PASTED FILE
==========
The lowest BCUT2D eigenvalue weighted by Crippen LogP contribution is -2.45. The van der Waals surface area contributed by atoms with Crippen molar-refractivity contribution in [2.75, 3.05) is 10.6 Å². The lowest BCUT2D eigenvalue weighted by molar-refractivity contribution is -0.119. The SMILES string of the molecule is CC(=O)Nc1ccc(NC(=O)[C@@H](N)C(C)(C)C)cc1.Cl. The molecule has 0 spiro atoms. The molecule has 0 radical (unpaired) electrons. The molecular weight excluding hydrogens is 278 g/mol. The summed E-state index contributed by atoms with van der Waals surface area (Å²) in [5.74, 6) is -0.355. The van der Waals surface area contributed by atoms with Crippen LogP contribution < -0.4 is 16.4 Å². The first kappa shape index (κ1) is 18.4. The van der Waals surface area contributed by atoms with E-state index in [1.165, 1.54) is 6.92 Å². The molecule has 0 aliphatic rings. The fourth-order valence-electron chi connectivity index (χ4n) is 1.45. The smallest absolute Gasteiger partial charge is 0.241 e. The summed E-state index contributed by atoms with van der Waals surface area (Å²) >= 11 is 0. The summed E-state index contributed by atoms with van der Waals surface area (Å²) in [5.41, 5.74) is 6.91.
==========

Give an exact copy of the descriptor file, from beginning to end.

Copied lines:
The lowest BCUT2D eigenvalue weighted by Crippen LogP contribution is -2.45. The van der Waals surface area contributed by atoms with Crippen molar-refractivity contribution in [2.75, 3.05) is 10.6 Å². The lowest BCUT2D eigenvalue weighted by molar-refractivity contribution is -0.119. The SMILES string of the molecule is CC(=O)Nc1ccc(NC(=O)[C@@H](N)C(C)(C)C)cc1.Cl. The molecule has 0 spiro atoms. The molecule has 0 radical (unpaired) electrons. The molecular weight excluding hydrogens is 278 g/mol. The summed E-state index contributed by atoms with van der Waals surface area (Å²) in [5.74, 6) is -0.355. The van der Waals surface area contributed by atoms with Crippen LogP contribution < -0.4 is 16.4 Å². The first kappa shape index (κ1) is 18.4. The van der Waals surface area contributed by atoms with E-state index in [1.165, 1.54) is 6.92 Å². The molecule has 0 aliphatic rings. The fourth-order valence-electron chi connectivity index (χ4n) is 1.45. The smallest absolute Gasteiger partial charge is 0.241 e. The summed E-state index contributed by atoms with van der Waals surface area (Å²) >= 11 is 0. The summed E-state index contributed by atoms with van der Waals surface area (Å²) in [5.41, 5.74) is 6.91.